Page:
The architecture of the Lincoln Memorial was carefully planned based on the Greek style of architecture. The marble president sits regally but casually, attracting everyone who steps into the memorial with his immortal charisma. As a famous symbol of Washington D.C., a small piece of American history and the knowledge about the structure of the memorial is required to understand the carvings of the two layers of the roof.
Abraham Lincoln was elected as the sixteenth president of the United States during the nineteenth century. He is remembered today as the president who fought for the freedom of slaves in the United States. A peaceful consensus could not be reached and the Civil War broke out between the North and South of the country. This bloody war resolved with the North as the winner. Lincoln was the first president to be assassinated. In the memory of this great, unique, and tall president, the Lincoln Memorial was built to the west of the Washington Monument.
The whole building is made with marble, including the sitting statue of America’s sixteenth president, Abraham Lincoln. There are tall pillars standing proudly around the main building, supporting the roof. There are two layers of the roof. The top layer is smaller than the lower layer. Lincoln is seated right in the middle of the main hall of the memorial. There are pillars inside the building that separate the main hall and the other two halls next to it. When one enters the memorial and turns right, the Emancipation Proclamation, the speech made by Lincoln after the Civil War, is carved into the wall. On the other hand, if one turns left, the Gettysberg Address is carved into the wall. The interior of the memorial is very symbolic and important, but the outer architecture is of an equal importance.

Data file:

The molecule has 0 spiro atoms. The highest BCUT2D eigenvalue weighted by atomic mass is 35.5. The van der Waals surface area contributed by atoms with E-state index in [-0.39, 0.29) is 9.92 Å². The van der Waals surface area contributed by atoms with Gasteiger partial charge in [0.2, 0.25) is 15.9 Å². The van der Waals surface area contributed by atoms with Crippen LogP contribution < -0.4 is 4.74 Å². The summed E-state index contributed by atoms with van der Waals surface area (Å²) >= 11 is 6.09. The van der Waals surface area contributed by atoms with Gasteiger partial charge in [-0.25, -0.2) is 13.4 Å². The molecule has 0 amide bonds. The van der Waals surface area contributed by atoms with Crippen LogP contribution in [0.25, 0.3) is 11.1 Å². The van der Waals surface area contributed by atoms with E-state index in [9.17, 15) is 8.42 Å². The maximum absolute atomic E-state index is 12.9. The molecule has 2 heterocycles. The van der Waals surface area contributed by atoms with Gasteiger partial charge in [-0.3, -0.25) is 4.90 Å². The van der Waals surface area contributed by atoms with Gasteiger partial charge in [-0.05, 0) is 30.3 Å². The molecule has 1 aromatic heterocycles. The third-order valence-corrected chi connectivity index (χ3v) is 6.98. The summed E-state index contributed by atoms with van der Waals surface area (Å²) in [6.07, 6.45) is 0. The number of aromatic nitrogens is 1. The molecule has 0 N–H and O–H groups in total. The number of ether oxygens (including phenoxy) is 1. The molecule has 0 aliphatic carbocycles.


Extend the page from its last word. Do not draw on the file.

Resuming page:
While Lincoln was the president of the United States, the country had thirty-six states. Hence, the names of the thirty-six states are carved into the lower layer of the roof. In 1922, the Lincoln Memorial was completed, and when it was completed, the United States had forty-eight states. Therefore, the names of the forty-eight states were carved into the upper layer of the roof. People might not notice the names of these states. But it is common for people to notice the plaque, which has Hawaii and Alaska written on it. One might also not notice the echo and loudness of the people talking inside the memorial. There are more people crowded in front of the Lincoln statue than in front of the two speeches he made on the two wings of the memorial. There are more tourists than travelers that visit the Lincoln Memorial.